By Dan King
The book of Revelation heralds the ruthless persecution of the church of Christ at the hands of imperial Rome. If written about 95-6 AD, as is usually (and, I believe, correctly) surmised, it falls in the second period of intense Roman suppression of the Christians, and thus in the reign of the cruel Domitian. Many Christians lost their lives at the hands of this vicious tyrant, but the Revelation impresses us with the notion that dying is not the worst thing that can happen to us:
And I heard a voice from heaven saying, Write, Blessed are the dead who die in the Lord from henceforth: yea, saith the Spirit, that they may rest from their labors; for their works follow with them (Rev. 14:13).
Like so many other areas of life, even death takes on a different aspect, when viewed from the Christian perspective:
1. Blessed are the dead. This is not a statement which may be viewed as universally true. All the dead are not blessed. Neither is death a blessing to all. In fact, if we know anything at all of what the Scriptures teach, in general, about the death of the wicked, it is that their death seals an eternal doom, from which there is no release: “And inasmuch as it is appointed unto men once to die, and after this cometh judgment” (Heb. 9:27); “… the rich man also died, and was buried; and in hell he lift up his eyes, being in torments … ” (Lk. 16:22-23); “And the devil that deceived them was cast into the lake offire and brimstone, where are also the beast and the false prophet; and they shall be tormented day and night for ever and ever. . . And death and Hades were cast into the lake offire. This is the second death, even the lake offire. And if any was not found written in the book of life, he was cast into the lake of fire” (Rev. 20:10, 14-15). On the other hand, the Bible loudly declares how precious in the sight of the Lord is the death of his saints (Ps. 116:15). Some of the dead are blessed!
2. Who die in the Lord. The voice from heaven qualifies the proposition under scrutiny here with the certification that those who die “in the Lord” are the dead who are blessed. The New Testament provides to the sons of men a hope which transcends even death itself. Think of how exceedingly precious this promise is: every thing which one enjoys in this world is transient, the experience of its pleasure, as well as the thing itself. Take for example some article of clothing. It isworn and enjoyed for a time, then worn out and discarded. A tasty dish of food may be succulent for the moment, but eaten and shortly forgotten. Yet here is something which is enjoyed now, but only most fully realized and known, after we have departed this earthly sphere. This is the promise of God. And it is extended only to those who are “in the Lord” at the time of their departure! As Paul elsewhere said: “Blessed be the God and Father of our Lord Jesus Christ, who hath blessed us with every spiritual blessing in the heavenly places in Christ” (Eph. 1:3). Surely there can be no misunderstanding this passage! It grants no promise of hope to those outside of Christ, nor does it hold out any glimmer of a guarantee to those who may have forsaken their first love (Rev. 2:4). All spiritual blessings are in Christ, says the apostle, but surely there is no greater blessing than the promise of life eternal to those who die faithful “in the Lord.”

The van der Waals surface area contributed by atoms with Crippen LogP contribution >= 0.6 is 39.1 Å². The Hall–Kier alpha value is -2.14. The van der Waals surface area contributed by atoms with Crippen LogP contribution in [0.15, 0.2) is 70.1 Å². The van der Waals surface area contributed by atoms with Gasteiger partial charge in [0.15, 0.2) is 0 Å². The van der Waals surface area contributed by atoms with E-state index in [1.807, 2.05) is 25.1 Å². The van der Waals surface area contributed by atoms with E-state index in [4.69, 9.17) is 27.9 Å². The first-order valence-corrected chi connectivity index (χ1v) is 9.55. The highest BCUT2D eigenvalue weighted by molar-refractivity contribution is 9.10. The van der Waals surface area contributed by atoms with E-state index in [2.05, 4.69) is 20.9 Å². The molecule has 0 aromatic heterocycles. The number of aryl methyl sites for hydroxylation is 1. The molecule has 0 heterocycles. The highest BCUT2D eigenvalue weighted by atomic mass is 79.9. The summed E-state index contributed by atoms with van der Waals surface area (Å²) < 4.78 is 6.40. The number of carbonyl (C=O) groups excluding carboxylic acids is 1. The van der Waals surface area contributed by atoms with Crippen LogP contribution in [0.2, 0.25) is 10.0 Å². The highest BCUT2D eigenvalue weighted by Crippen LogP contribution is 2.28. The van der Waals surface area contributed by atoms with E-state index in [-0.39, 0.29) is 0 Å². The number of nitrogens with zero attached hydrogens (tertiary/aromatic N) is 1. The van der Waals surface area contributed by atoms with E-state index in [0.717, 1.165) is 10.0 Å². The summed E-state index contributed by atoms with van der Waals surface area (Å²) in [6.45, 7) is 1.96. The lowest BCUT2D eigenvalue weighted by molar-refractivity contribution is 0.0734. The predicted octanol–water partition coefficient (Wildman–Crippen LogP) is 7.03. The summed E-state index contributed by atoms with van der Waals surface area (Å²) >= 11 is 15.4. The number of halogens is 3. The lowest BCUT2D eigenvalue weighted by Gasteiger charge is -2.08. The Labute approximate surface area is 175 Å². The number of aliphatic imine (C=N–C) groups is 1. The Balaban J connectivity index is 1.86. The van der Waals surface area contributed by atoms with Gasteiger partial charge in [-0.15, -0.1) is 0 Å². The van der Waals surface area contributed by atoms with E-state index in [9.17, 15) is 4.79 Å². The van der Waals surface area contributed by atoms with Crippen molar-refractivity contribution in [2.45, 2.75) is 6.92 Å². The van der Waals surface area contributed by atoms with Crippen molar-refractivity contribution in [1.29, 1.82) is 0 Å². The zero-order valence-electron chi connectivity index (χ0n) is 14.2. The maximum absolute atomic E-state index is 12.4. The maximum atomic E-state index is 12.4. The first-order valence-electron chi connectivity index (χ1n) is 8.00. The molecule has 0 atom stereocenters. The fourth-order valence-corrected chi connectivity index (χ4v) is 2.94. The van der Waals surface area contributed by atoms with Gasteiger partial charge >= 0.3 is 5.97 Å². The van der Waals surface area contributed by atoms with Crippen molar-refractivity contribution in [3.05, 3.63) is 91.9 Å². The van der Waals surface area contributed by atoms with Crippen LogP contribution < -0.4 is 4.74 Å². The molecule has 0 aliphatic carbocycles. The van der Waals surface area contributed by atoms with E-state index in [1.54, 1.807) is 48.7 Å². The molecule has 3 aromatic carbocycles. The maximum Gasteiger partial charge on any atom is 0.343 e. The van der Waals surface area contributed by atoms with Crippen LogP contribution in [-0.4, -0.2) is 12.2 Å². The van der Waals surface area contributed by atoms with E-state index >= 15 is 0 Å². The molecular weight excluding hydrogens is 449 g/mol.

3. Yea, saith the Spirit. On this important subject of life beyond death we are not left with the speculations or opinions of mere men to guide us. Rather, upon this matter God has spoken. This safely removes it from the arena of human logic or reasoning. Upon every subject God has not revealed information, there are some secret things (Deut. 29:29). In other areas God has spoken “expressly,” that is, rhetos, “in specific terms” (1 Tim. 4:1). This is one of those things about which God has seen fit to provide plenty of information: “But we would not have you ignorant, brethren, concerning them that fall asleep…” (1 Thess. 4:13).
4. That they may rest from their labors. In the previous verse John had spoken of the labor of the people of God: “Here is the patience of the saints, they that keep the commandments of God, and the faith ofJesus” (Rev. 14:12). The passage presents the notion that God’s people ought to be busy about keeping the commandments of God and “the faith of Jesus.” The faith of Jesus is not just something we merely believe, but something we believe, and therefore, keep and do. This explains why there is something to “rest from” at the end of our course. Will we have anything to “rest from” at the end of our earthly pilgrimage? If we are busy working out our salvation in fear and trembling, then assuredly we shall: “work out your own salvation with fear and trembling. For it is God which worketh in you both to will and to do of his good pleasure” (Phil. 2:12, 13).
5. And their works do follow them. What follows us to the grave and beyond is not what we have, not what we have accumulated in life, but who and what we are and what we have done. To the selfish rich man in torment, spoken of by Jesus in Luke 16, Abraham said, “Son remember that thou in thy lifetime . . .” (v. 25). And, when the final day comes, and we all appear before the judgment seat of God, it is the works (deeds) of our lives which will follow us to the throneroom of the Almighty, and help to determine the destiny of our souls throughout the endless ages of Eternity: “For we must all be made manifest before the judgment-seat of Christ; that each one may receive the things done in the body, according to what he hath done, whether it be good or bad” (2 Cor. 5:10); and, again: “Behold, I come quickly; and my reward is with me, to render to each man according as his work is” (Rev. 22:12).
Guardian of Truth XXXVIII: 6, p. 22
March 17, 1994